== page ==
If Melancholia was too glum in its pre-apocalyptic anxieties, this directorial debut of Nick & Norah's Infinite Playlist screenwriter Lorene Scafaria offers an unlikely alternative for those who take the Mayans' predictions seriously: a rom-com! While humanity awaits doomsday by way of an inbound asteroid, a freshly dumped Steve Carell makes an unlikely connection in his neighbor Keira Knightley. Go for it, girl — it's not like you have to worry about commitment issues. (Focus Features)

To Rome With Love

Woody Allen's follow-up to Midnight in Paris — easily his best and biggest hit in over a decade — continues his recent trend of filming in travelogue-friendly, European locales (see Match Point and Vicky Cristina Barcelona). Along with the 76-year-old Allen, this year's Windsor-font-emblazoned ensemble includes Alec Baldwin, Roberto Benigni, Penélope Cruz, Judy Davis, Jesse Eisenberg, Ellen Page, and indie darling Greta Gerwig. (Sony Pictures Classics) 

June 27

Beasts of the Southern Wild

Punching way above his indie-budget weight, director Benh Zeitlin spins a visually rapturous tale — winner of the Grand Jury Prize and Best Cinematography at Sundance 2012 — that sees the lawless Louisiana bayou through the imaginative, often blindly optimistic view of a six-year-old girl named Hushpuppy (newcomer Quvenzhané Wallis). Like Where the Wild Things Are as conceived by Terrence Malick, this troubling but tender 16mm opus will permanently stain your brain with its fantastical images. (Fox Searchlight)

June 29

Magic Mike

Just as Steven Soderbergh's The Girlfriend Experience was more focused on the economics of the high-class escort biz than it was on sexuality, it's impossible to imagine his dramatic comedy about male strippers will just be Striptease with chest grease and "banana hammocks." Based in part on Channing Tatum's experience as a 19-year-old dancer, the film stars the barrel-chested G.I. Joe as the eponymous leading man, with Alex Pettyfer as his protégé, and Matthew McConaughey as a skeezy club owner.  (Warner Bros.)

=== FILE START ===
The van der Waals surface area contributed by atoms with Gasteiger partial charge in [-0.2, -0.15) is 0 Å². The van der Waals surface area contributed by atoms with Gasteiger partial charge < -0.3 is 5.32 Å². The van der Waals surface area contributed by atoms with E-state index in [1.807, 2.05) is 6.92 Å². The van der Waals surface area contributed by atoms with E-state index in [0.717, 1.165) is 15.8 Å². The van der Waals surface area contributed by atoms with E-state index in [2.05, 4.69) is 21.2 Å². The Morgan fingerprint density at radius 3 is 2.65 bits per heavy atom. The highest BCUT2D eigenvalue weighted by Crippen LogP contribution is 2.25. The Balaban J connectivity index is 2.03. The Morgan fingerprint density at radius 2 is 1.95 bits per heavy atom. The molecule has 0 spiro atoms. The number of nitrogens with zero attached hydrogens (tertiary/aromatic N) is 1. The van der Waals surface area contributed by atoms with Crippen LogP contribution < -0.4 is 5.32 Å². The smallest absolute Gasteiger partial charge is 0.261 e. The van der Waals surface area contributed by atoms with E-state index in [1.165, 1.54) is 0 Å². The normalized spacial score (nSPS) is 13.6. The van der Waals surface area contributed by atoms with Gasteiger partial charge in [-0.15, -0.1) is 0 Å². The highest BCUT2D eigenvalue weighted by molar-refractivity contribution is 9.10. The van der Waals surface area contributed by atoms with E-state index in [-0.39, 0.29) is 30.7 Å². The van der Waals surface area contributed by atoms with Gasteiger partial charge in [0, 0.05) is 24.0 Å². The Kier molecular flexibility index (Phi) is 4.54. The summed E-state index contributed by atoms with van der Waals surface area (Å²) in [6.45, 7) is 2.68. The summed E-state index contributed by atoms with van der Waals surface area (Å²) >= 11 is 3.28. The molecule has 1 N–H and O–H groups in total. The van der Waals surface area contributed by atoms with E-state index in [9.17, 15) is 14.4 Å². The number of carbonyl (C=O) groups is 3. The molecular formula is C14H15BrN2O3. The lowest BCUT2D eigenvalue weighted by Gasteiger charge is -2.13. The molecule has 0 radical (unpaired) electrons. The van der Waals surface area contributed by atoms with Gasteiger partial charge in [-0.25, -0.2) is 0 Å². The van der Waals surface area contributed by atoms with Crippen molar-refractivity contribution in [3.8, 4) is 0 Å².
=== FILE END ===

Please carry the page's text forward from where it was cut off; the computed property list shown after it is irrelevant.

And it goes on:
Take This Waltz

Canadian actress-turned-filmmaker Sarah Polley's sophomore effort behind the camera (following her Oscar-nominated Away from Her) again demonstrates her instincts for sharp, emotionally charged writing and richly developed female protagonists. Happily married to a cookbook-writing goofball (Seth Rogen, never better), Michelle Williams is unprepared for the heat she feels around rickshaw-driving neighbor Luke Kirby. Their eroticism sizzles like the Toronto summer, but Polley's affectionate drama isn't so much about infidelity as it is about life's thorny impossibilities.  (Magnolia Pictures)

July 6

The Queen of Versailles

Lauren Greenfield, the photographer-filmmaker behind such documentary provocations as Thin and Kids + Money, hits the morbidly curious motherlode in this jaw-dropping depiction of the American Dream gone sour. When the billionaire time-share king of Florida and his ex-model wife begin construction on a 90,000-square-foot palace — the largest home in the U.S., including 30 bathrooms, a bowling alley, and baseball diamond — they aren't prepared for the credit crunch to radically shrink their empire. Their post-recession behavior is the stuff of reality-TV nightmares.  (Magnolia Pictures)